Use these tips from Jacob Tomsky's memoir ''Heads in Beds,'' which can best be described as the hotel industry's ''Kitchen Confidential''

By Tina Jordan
Updated November 16, 2012 at 05:00 AM EST

Don’t drink from hotel-room glasses.
”To be absolutely sure they won’t be singled out for spotty glasses, [housekeepers] might spray furniture polish all over them,” Tomsky writes. ”So the next time you put a little tap water into the minibar glass and wonder to yourself why it has a pleasant lemon aftertaste, that’s because you just took a shot of Pledge.”

Think twice about valet parking.
”We burned the life out of a guest’s clutch teaching Eddie to drive,” he writes of a new valet. ”It smelled like a metal-and-oil barbecue up there.”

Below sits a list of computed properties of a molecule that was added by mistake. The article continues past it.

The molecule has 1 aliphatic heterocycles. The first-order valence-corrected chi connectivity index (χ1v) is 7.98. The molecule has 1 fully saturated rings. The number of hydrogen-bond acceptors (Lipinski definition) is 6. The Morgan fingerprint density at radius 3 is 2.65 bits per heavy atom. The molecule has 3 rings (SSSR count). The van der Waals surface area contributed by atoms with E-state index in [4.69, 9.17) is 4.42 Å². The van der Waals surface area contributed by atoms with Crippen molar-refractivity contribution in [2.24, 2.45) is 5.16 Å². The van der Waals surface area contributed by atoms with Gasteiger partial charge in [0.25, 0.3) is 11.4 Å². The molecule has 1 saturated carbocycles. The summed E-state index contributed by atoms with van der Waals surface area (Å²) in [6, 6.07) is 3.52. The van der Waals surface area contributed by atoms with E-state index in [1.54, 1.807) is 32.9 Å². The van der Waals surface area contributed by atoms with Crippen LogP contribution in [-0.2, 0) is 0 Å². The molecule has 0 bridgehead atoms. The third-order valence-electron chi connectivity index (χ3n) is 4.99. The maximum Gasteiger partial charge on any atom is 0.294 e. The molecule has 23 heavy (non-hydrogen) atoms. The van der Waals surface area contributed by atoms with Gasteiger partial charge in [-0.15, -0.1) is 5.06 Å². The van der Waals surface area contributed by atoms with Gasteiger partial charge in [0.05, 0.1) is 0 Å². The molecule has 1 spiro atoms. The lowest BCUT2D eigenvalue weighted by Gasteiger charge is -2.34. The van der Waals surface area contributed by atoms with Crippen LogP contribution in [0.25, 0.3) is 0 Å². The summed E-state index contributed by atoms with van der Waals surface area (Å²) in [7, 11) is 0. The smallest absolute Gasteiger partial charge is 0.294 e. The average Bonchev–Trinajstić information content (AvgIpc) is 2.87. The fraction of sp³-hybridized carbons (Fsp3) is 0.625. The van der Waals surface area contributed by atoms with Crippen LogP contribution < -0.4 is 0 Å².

Dispute your minibar bill.
”Housemen steal from the minibar. Even minibar attendants might steal from your minibar, for Christ’s sake. We aren’t going to accuse you of anything, because we all have access to your snacks. We all have master keys. Any room, anywhere, anytime.”

Tip the right people.
”Most guests put money in the wrong hands. If you really want your stay to improve, whom do you think you should tip? The bellman? The doorman?… Me. Your cute little hero, the front desk agent. We can improve your life with a keystroke. We can keep your secrets and flood your room with wine.”

And tip everyone else just in case.
Tomsky recalls a bellman who’d been stiffed after carrying 14 suitcases telling him: ”I strolled back up to his room, unlocked the door, and went into his bathroom…. The man has his own cologne, and he actually wears it. So I unscrew the top, pour out a bit of the bottle into the sink, and fill it back up. With my own piss.”